In 2016, the U.S. Supreme Court decided Evenwel v. Abbott, a case challenging the use of total population in state legislative apportionment as a violation of the Equal Protection Clause. The plaintiffs sued Texas, alleging that the State impermissibly diluted their voting power because they lived in areas with a high proportion of voting-age citizens. When total population was used to draw district lines, the plaintiffs had to compete with more voters to get their desired electoral outcomes than was true for voters in districts with low proportions of voting-age citizens. The Court rejected the argument, finding that states enjoy …


Anti-Press Bias: A Response To Andersen Jones And West's Presuming Trustworthiness, Erin C. Carroll Apr 2024

Anti-Press Bias: A Response To Andersen Jones And West's Presuming Trustworthiness, Erin C. Carroll

Georgetown Law Faculty Publications and Other Works

Professors RonNell Andersen Jones and Sonja R. West’s Presuming Trustworthiness is a deeply depressing read. That is what makes it so good. The article is a clear-eyed, data-driven approach to assessing just how endangered the legal status of the free press is. Given the universality of the agreement that a free press is central to democracy, Andersen Jones and West’s message is vital. Presuming Trustworthiness should raise alarms.

In response, I hope this essay can serve as a bullhorn. I want to amplify what Andersen Jones and West’s research and data bear out. Not only has the Supreme Court ceased …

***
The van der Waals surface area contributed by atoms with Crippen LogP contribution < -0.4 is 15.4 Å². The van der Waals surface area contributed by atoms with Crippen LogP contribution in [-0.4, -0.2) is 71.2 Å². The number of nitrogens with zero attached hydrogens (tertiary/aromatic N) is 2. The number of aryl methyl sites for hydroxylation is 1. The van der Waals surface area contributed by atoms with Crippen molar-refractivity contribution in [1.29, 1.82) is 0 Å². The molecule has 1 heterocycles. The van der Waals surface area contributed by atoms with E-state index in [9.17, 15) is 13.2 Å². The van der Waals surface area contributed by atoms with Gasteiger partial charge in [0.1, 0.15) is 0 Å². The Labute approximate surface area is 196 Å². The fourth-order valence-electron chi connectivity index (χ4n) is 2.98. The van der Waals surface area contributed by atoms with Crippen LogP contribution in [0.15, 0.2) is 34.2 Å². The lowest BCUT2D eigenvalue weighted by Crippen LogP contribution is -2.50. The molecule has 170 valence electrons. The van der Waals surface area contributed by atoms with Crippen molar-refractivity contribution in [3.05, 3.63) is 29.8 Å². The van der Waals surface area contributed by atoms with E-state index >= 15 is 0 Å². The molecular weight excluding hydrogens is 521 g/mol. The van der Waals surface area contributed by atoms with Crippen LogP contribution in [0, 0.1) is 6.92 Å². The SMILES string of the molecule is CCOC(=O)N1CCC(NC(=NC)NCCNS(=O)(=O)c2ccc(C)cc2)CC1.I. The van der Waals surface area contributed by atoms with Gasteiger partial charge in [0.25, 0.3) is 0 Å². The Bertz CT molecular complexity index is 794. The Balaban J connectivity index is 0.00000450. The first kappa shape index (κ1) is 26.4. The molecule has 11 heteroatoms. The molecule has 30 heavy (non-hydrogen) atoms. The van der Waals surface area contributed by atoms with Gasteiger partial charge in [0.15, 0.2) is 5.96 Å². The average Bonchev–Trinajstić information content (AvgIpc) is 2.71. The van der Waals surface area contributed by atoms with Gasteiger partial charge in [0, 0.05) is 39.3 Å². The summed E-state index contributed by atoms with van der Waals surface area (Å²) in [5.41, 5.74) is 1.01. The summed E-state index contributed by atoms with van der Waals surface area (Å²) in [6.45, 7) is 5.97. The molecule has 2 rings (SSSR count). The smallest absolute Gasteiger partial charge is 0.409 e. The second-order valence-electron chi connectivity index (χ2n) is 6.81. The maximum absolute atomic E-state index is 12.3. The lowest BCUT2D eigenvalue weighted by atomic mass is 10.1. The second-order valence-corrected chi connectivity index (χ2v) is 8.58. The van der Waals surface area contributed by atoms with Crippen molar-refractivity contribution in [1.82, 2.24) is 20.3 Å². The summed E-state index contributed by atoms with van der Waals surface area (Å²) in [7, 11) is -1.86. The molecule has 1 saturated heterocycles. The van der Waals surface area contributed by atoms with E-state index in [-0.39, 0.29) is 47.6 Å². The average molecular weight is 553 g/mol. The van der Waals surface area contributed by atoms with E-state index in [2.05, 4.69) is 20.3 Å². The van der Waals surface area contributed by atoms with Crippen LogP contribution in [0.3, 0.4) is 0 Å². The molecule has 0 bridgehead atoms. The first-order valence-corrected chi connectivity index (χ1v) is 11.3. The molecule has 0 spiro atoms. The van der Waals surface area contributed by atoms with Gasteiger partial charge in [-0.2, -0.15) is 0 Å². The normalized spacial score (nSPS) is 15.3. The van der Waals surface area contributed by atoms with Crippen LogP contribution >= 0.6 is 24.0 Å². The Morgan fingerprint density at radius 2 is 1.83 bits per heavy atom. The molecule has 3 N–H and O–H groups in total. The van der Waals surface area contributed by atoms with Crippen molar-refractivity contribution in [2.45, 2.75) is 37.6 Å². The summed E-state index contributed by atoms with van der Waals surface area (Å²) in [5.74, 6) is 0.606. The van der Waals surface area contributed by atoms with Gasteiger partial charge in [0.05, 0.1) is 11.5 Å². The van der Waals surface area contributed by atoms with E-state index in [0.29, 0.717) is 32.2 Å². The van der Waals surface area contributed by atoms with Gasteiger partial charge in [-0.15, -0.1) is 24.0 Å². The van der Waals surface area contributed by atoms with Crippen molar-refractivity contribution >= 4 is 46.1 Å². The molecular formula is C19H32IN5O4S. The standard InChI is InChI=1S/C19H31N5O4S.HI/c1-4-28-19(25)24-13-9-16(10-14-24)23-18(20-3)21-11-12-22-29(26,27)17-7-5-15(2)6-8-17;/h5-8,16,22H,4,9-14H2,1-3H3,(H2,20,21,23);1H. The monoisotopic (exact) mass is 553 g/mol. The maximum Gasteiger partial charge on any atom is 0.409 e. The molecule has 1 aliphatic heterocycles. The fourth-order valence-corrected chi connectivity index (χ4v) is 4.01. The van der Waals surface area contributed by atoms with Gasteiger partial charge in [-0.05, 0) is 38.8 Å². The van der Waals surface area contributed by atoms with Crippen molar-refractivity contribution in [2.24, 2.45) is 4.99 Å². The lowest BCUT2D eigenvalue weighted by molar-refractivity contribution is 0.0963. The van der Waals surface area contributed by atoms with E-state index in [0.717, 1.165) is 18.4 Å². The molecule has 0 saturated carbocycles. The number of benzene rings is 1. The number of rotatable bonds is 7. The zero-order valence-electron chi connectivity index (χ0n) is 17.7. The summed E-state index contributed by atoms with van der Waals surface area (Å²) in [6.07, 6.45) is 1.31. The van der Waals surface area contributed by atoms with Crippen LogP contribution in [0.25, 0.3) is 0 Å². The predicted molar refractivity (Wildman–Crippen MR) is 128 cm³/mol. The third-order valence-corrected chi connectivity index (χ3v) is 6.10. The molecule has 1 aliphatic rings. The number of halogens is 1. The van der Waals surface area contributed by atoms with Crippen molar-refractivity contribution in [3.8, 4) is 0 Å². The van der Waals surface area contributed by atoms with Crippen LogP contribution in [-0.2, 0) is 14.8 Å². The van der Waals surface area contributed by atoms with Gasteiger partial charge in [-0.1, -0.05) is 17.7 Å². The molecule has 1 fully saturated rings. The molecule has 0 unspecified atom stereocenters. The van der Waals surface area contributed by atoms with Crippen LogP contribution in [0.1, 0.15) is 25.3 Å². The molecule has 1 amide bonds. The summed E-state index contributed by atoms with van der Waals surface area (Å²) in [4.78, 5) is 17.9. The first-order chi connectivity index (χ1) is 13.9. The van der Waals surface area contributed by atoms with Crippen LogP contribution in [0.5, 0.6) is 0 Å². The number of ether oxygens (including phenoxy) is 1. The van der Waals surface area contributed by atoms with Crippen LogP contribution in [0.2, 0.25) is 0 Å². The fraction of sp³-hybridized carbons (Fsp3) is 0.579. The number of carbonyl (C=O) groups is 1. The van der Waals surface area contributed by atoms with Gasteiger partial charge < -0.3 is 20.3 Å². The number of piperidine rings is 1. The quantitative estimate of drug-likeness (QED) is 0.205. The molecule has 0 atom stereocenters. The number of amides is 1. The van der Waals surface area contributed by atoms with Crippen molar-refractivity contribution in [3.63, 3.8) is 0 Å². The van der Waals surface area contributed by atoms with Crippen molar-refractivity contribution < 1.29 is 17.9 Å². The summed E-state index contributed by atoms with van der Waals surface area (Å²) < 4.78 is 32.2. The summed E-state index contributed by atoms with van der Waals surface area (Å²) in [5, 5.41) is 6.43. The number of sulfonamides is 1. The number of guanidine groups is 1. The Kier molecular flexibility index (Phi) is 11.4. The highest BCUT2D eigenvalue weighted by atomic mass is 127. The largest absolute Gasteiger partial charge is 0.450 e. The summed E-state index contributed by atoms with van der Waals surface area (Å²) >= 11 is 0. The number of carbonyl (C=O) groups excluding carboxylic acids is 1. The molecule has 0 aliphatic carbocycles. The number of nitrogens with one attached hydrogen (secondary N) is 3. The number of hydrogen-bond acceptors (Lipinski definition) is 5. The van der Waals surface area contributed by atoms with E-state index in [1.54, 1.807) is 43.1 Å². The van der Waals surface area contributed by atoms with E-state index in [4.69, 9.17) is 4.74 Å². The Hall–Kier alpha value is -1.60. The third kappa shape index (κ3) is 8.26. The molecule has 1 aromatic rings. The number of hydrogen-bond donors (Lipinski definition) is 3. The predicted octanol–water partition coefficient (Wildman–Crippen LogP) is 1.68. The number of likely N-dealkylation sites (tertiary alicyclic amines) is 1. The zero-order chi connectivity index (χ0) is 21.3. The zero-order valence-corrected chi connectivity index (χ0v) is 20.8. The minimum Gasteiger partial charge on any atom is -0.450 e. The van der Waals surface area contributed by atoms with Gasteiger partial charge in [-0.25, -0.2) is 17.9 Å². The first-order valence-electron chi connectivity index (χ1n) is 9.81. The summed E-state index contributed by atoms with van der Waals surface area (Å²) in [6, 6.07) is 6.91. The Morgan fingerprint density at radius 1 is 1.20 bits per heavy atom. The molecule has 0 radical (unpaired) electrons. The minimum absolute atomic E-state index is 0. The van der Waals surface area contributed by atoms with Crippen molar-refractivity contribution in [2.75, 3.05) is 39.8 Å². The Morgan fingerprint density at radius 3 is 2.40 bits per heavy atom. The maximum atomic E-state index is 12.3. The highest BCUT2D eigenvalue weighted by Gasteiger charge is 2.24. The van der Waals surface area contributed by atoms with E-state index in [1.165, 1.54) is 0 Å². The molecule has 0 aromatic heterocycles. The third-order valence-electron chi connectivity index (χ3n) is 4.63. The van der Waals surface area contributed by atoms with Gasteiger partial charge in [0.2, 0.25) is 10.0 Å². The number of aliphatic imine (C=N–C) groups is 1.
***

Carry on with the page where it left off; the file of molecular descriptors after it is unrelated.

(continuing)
The Unconstitutionality Of Underfunded Public Defender Systems, Braden Daniels Apr 2024

The Unconstitutionality Of Underfunded Public Defender Systems, Braden Daniels

Senior Honors Theses

When a defendant is ineffectively represented by a public defender due to an underfunded public defender system, a defendant whose public defender provides him only cursory representation is entitled to a new trial only if blatantly innocent. The U.S. Supreme Court should follow its precedent and declare systemically underfunded public defender systems unconstitutional, with cases meriting reversal when the underfunding is to blame for unreasonable attorney errors, regardless of prejudice. This stems logically from the Court’s holdings in Gideon v. Wainwright, Strickland v. Washington, and United States v. Cronic. Many have argued for the reversal or modification …